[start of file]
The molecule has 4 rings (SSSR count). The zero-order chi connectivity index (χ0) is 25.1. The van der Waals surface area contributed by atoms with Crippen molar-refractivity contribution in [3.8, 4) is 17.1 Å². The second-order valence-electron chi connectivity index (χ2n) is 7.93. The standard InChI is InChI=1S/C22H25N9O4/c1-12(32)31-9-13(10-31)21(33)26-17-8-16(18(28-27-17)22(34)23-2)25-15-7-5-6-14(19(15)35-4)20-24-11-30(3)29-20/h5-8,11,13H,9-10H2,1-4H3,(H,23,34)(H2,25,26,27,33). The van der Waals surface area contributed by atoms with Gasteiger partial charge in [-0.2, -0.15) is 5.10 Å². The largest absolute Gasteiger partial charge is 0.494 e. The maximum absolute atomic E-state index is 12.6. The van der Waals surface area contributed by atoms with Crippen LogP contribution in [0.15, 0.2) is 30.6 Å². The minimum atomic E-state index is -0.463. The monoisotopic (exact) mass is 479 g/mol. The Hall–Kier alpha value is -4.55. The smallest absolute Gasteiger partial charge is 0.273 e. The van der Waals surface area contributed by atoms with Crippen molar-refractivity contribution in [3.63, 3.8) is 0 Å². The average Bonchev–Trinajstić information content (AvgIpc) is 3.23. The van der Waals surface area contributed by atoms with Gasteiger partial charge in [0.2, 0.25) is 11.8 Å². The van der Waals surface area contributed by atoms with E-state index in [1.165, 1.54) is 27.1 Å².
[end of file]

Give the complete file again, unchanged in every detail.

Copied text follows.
The molecule has 4 rings (SSSR count). The zero-order chi connectivity index (χ0) is 25.1. The van der Waals surface area contributed by atoms with Crippen molar-refractivity contribution in [3.8, 4) is 17.1 Å². The second-order valence-electron chi connectivity index (χ2n) is 7.93. The standard InChI is InChI=1S/C22H25N9O4/c1-12(32)31-9-13(10-31)21(33)26-17-8-16(18(28-27-17)22(34)23-2)25-15-7-5-6-14(19(15)35-4)20-24-11-30(3)29-20/h5-8,11,13H,9-10H2,1-4H3,(H,23,34)(H2,25,26,27,33). The van der Waals surface area contributed by atoms with Gasteiger partial charge in [-0.2, -0.15) is 5.10 Å². The largest absolute Gasteiger partial charge is 0.494 e. The maximum absolute atomic E-state index is 12.6. The van der Waals surface area contributed by atoms with Crippen LogP contribution in [0.15, 0.2) is 30.6 Å². The minimum atomic E-state index is -0.463. The monoisotopic (exact) mass is 479 g/mol. The Hall–Kier alpha value is -4.55. The smallest absolute Gasteiger partial charge is 0.273 e. The van der Waals surface area contributed by atoms with Crippen molar-refractivity contribution in [3.63, 3.8) is 0 Å². The average Bonchev–Trinajstić information content (AvgIpc) is 3.23. The van der Waals surface area contributed by atoms with Gasteiger partial charge in [0.2, 0.25) is 11.8 Å². The van der Waals surface area contributed by atoms with E-state index in [1.165, 1.54) is 27.1 Å².